• Taking steroids or other medications that suppress the immune system, such as anti-rejection drugs for a transplanted organ.
  • Anyone who has HIV or AIDS.
  • Certain types of cancer or other disorders that adversely affect the immune system.
  • Having an implanted medical device.
  • Malnutrition.
  • Extremes of age.
  • Smoking.

Why Can Disease Spread So Easily at Conventions?

Comic, anime & furry conventions can attract thousands (or even tens of thousands) of attendees. With limited space and crowded walkways for attendees to move & congregate in, attendees can often find themselves surrounded by large numbers of people. Cosplayers in particular also attract people wanting photos. This often includes posing with the cosplayers and possibly being in physical contact with the cosplayers while photos are taken.

Thus, person-to-person contact between a large number of people occurs at a much higher rate at a convention than it typically would at home, work or school. This gives pathogens that prefer to be spread by direct contact a much higher rate of success.

Given the large number of attendees crammed into small spaces, if any attendee sneezes or coughs (and they don’t cover their mouth & nose when it happens), any airborne pathogens that were released may be unknowingly breathed in by others or land on their skin where they may also be able to infect or wait to do so.

Then there’s all of the vendors at conventions with tables of items for sale. Multiple people may pick up a variety of items for sale without buying them, then put them back for others to pick up and handle. Any pathogens that may have been left behind on the items by someone who’s sick or is simply a carrier can quickly be spread to others who pick up those same items.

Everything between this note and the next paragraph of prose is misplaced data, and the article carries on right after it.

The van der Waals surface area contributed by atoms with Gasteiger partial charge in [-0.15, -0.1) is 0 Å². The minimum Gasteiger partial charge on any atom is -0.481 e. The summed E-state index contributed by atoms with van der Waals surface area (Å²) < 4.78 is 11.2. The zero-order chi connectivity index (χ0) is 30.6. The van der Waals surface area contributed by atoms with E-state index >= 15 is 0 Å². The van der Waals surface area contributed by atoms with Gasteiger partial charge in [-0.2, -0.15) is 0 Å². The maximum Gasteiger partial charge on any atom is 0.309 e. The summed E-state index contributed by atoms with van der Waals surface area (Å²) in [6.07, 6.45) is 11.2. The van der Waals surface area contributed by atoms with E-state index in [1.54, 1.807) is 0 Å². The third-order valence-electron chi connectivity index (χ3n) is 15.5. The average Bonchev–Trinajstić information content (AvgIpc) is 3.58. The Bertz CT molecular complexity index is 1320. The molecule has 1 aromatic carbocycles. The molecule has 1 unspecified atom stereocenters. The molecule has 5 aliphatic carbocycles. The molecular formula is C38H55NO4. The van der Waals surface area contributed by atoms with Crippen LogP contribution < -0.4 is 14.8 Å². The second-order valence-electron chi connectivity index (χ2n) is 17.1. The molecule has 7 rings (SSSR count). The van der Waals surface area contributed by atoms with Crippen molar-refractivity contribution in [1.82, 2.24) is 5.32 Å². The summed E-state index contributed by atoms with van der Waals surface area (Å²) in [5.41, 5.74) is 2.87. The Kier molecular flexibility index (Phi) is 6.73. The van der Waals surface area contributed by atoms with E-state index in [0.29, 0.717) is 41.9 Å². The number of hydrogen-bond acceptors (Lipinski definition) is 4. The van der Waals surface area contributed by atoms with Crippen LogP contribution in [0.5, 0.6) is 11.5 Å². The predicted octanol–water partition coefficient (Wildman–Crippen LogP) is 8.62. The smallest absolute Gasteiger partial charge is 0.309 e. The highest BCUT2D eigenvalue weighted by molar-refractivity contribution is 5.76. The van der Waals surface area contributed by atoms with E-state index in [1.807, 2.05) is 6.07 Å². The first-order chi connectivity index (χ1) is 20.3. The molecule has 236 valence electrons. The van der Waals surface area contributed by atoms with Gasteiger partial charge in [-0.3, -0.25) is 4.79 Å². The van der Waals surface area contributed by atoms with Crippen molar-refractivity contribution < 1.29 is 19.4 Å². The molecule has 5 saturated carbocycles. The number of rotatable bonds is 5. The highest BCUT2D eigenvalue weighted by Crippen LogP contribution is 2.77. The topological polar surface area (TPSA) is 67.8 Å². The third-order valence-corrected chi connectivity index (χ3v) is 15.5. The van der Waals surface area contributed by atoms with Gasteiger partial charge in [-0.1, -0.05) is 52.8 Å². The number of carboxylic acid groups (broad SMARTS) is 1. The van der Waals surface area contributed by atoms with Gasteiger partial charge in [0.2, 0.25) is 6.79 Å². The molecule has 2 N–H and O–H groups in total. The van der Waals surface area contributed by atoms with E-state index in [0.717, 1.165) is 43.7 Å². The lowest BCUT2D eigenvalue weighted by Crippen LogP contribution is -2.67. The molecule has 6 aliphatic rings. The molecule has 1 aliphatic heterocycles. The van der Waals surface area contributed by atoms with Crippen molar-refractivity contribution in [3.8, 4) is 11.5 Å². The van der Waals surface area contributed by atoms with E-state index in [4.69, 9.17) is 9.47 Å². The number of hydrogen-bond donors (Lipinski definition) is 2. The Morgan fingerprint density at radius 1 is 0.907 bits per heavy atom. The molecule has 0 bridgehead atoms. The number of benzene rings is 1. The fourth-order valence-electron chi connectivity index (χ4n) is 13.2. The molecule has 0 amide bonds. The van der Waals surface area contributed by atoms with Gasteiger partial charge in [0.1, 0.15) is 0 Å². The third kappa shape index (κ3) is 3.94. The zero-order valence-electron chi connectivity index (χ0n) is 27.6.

After being in close, person-to-person contact with other attendees, having taken photos with others or having handled various objects at the convention, should the hands of that attendee have pathogens on the skin surface and he/she then rubs their face, nose or ears: voila! Those waiting pathogens have just been provided direct access to entering into that person’s body and they become infected themselves.

And here’s something else to bear in mind: not everyone who uses public restrooms takes the time to wash their hands afterwards. There’s also the possibility that due to the large crowds at conventions, it’s entirely possible that the available public restrooms may run out of soap. Hence, there very likely will be people walking around the convention with unwashed hands handling objects and coming into direct contact with others. This increases the likelihood for fecal matter to be present in the convention hall & to potentially end up on items being handled by multiple people.